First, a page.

In Praise of Raw Dairy

The Food and Drug Administration has warned us to steer clear for decades, but raw dairy devotees won't give it up. Despite being banned in some states, raw milk consumption is on the rise, and bills are consistently being introduced in state legislatures to loosen the restrictions on the sale of raw milk directly to consumers. Fans say it's richer in flavor, more nutritious than pasteurized milk, and that even lactose intolerant people can "tolerate" it.

Forbes called raw milk "one of the healthiest beverages on the planet" and noted that folks who consumed diets rich in unprocessed, whole foods have a very low risk of developing heart disease, diabetes, obesity, neurodegenerative disorders, osteoporosis, and cancer.

But if raw milk is such a super food, why is the majority of the milk we drink pasteurized?

Heat pasteurization was born of necessity in the 1920s. As the demand for milk increased and feed operations grew, unhealthy cows from overcrowded production operations started producing unhealthy milk. Cows contracted viruses and bad bacteria from unsanitary living conditions and an unnatural diet of grains and soy-based feed. Sick cows' milk makes people sick.

During the process of pasteurization, raw milk is heated to extremely high temperatures to kill off bad bacteria, making it safe for consumers to drink. Pasteurization also increases the shelf-life of milk; it's easier to mass market and maximize profits.

Raw milk advocates say that the nutritional benefits of milk are killed off during heat pasteurization. They also claim that pasteurization laws are set up to protect large, industrialized dairy operations. Small, organic dairy farmers are able to make a good income when they can sell raw milk directly to consumers. It's still illegal to sell raw milk in some states, though, and it's against federal law to sell across state lines. Despite the laws, raw milk has always been in demand. A milk trafficking gang known as the "Rawesome Three" even sprang up in 2012.

The Nutritional Benefits of Raw Dairy

Raw DairyPrimal Rejuvenation

The FDA's warning about raw milk isn't exactly wrong - it's just not complete. Not all raw dairy is the same. Raw milk won't make you sick if it's produced sanitarily from cows that are fed organic, natural diets of good, clean grass. Unlike pasteurized milk, raw milk is a living food, rich in good gut bacteria, natural enzymes, and fat soluble vitamins.

In fact, raw, organic milk from grass-fed cows is actually healthier. Pasteurization reduces vitamins, kills good gut bacteria, and destroys natural enzymes in the milk. It's also known to cause tooth decay, allergies, colic in infants, and even growth problems in children. When pasteurized milk is fed to calves, many die before maturing.

The benefits of raw dairy, on the other hand, include boosting the immune system, easing allergies, reducing the symptoms of asthma, healing gut issues, and even preventing cancer. Raw milk has more butterfat than pasteurized milk, which is rich in fatty acids like conjugated linoleic acid (CLA), known to fight cancer (specifically breast, intestinal, and bone cancers). It's also rich in vitamins, minerals, and good bacteria like lactobacillus acidophilus.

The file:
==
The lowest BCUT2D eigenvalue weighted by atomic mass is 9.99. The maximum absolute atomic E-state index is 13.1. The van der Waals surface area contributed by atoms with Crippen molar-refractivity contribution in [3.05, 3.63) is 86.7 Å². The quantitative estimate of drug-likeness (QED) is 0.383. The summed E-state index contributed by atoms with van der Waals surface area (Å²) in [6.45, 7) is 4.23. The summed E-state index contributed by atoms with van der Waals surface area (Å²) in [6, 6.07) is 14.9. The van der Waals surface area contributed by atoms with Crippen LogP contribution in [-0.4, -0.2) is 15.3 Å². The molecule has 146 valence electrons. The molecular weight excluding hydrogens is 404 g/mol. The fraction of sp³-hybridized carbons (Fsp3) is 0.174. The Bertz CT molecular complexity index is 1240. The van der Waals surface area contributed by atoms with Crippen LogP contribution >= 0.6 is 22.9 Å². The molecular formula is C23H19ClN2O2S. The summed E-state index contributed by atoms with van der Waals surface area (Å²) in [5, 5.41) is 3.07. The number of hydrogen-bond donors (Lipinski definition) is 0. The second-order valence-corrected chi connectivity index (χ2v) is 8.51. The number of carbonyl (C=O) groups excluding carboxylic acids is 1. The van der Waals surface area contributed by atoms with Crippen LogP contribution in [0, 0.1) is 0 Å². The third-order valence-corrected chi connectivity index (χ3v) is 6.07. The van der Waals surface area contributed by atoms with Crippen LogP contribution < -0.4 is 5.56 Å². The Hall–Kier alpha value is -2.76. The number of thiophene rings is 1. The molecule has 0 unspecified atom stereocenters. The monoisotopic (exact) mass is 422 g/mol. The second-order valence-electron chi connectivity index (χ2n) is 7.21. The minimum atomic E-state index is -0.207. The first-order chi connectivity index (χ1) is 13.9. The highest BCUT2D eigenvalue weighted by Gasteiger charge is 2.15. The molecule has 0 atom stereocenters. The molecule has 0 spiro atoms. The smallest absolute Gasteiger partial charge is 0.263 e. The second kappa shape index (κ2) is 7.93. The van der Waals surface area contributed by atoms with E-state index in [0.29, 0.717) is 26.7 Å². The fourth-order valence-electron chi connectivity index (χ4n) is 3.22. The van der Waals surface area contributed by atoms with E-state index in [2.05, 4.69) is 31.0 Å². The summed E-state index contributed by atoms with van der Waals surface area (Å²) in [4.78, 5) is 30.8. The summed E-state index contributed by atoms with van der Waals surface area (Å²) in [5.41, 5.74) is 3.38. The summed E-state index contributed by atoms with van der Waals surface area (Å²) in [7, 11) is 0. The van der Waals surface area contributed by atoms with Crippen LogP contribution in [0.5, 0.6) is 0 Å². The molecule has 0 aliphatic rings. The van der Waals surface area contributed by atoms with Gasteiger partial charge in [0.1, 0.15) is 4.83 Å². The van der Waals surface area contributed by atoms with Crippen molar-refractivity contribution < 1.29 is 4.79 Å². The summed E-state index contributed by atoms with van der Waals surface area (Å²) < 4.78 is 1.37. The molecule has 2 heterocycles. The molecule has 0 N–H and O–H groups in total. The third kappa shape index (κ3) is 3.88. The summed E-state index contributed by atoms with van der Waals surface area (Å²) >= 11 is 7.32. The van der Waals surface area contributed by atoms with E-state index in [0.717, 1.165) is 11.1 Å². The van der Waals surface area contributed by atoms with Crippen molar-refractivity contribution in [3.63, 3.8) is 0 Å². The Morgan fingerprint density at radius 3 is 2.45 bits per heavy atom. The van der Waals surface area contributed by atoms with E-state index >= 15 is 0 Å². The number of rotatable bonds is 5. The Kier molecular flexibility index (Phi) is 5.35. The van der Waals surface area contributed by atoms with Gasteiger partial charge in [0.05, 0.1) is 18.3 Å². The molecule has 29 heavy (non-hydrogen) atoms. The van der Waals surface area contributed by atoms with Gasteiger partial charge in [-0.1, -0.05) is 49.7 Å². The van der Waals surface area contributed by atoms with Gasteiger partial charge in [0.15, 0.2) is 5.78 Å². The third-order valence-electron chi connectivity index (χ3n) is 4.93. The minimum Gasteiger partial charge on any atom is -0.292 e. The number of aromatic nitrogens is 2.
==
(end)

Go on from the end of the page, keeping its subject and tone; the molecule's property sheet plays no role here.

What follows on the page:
According to a study by the Journal of Allergy and Clinical Immunology, raw milk is one of the healthiest foods for growing children. It strengthens their immune system for life and reduces their chances of developing asthma and allergies. Raw milk also comes with the lactase enzymes needed to properly digest lactase. Problems with digesting lactose arise when people drink pasteurized milk that no longer have living lactase enzymes. Lactose intolerant people can actually tolerate raw milk.

If the nutritional benefits of raw dairy aren't enough to convince you, Dan Barber, chef and owner of the Michelin star restaurant Blue Hill, says the taste is superior. Raw milk has a richer taste because it isn't homogenized. Without homogenization, the cream is left intact.

While he can't serve raw dairy in his restaurant (due to legal restrictions), he does rely on it at home. "I'm an advocate for flavor. I think milk has a superior flavor when it's not pasteurized. [My personal opinion] is that nutrient-density benefits follow flavor," he told the New Yorker.

How to Find Raw Milk

Pasture Raised Dairy Cows Dutch Meadows Farm

Raw milk supports your local economy and organic dairy farmers. It also promotes healthy, environmentally-friendly farming practices. You can't find raw milk for sale in your local grocery store, though. You can search for raw milk available for sale near you on or The Weston A. Price Foundation.

In states where the sale of raw milk is still illegal, people have managed to bypass laws by sharing "ownership" of grass fed cows or goats at local organic farms. By claiming animals as "pets" (even when they live off your property), the milk is yours, not technically for sale, and legal to drink.

In states where the sale of raw milk directly to consumers is legal, you can buy raw milk from a local organic farm. You can even get raw milk delivered to you in most major cities. If you live in New York City (or the surrounding metro-area), Dutch Meadows Farm and Triple Organics Farm deliver a variety of grass fed meats and raw dairy products to pick-up locations. A gallon of raw milk will cost you about $7.50.

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